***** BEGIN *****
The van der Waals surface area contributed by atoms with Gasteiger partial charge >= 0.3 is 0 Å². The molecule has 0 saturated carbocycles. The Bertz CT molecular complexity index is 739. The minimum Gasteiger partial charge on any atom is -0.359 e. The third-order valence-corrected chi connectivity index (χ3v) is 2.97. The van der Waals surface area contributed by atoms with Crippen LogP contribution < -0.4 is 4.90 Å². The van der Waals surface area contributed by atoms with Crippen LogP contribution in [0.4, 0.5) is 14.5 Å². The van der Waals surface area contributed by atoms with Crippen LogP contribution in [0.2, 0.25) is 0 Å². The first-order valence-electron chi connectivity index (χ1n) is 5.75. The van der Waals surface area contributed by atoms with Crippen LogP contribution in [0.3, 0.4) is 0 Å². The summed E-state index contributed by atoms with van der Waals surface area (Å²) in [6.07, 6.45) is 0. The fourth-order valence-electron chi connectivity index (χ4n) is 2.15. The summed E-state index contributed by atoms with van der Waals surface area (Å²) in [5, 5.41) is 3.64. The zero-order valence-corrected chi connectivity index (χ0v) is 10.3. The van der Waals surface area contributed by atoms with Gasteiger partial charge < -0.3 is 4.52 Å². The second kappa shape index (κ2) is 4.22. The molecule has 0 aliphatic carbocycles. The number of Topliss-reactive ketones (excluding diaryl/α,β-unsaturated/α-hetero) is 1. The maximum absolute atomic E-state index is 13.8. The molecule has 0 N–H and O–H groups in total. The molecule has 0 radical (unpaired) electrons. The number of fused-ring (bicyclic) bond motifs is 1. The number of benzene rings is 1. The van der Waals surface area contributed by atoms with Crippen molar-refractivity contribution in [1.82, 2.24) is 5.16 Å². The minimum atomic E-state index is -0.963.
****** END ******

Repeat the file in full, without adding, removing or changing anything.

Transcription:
The van der Waals surface area contributed by atoms with Gasteiger partial charge >= 0.3 is 0 Å². The molecule has 0 saturated carbocycles. The Bertz CT molecular complexity index is 739. The minimum Gasteiger partial charge on any atom is -0.359 e. The third-order valence-corrected chi connectivity index (χ3v) is 2.97. The van der Waals surface area contributed by atoms with Crippen LogP contribution < -0.4 is 4.90 Å². The van der Waals surface area contributed by atoms with Crippen LogP contribution in [0.4, 0.5) is 14.5 Å². The van der Waals surface area contributed by atoms with Crippen LogP contribution in [0.2, 0.25) is 0 Å². The first-order valence-electron chi connectivity index (χ1n) is 5.75. The van der Waals surface area contributed by atoms with Crippen LogP contribution in [0.3, 0.4) is 0 Å². The summed E-state index contributed by atoms with van der Waals surface area (Å²) in [6.07, 6.45) is 0. The fourth-order valence-electron chi connectivity index (χ4n) is 2.15. The summed E-state index contributed by atoms with van der Waals surface area (Å²) in [5, 5.41) is 3.64. The zero-order valence-corrected chi connectivity index (χ0v) is 10.3. The van der Waals surface area contributed by atoms with Gasteiger partial charge < -0.3 is 4.52 Å². The second kappa shape index (κ2) is 4.22. The molecule has 0 aliphatic carbocycles. The number of Topliss-reactive ketones (excluding diaryl/α,β-unsaturated/α-hetero) is 1. The maximum absolute atomic E-state index is 13.8. The molecule has 0 N–H and O–H groups in total. The molecule has 0 radical (unpaired) electrons. The number of fused-ring (bicyclic) bond motifs is 1. The number of benzene rings is 1. The van der Waals surface area contributed by atoms with Crippen molar-refractivity contribution in [1.82, 2.24) is 5.16 Å². The minimum atomic E-state index is -0.963.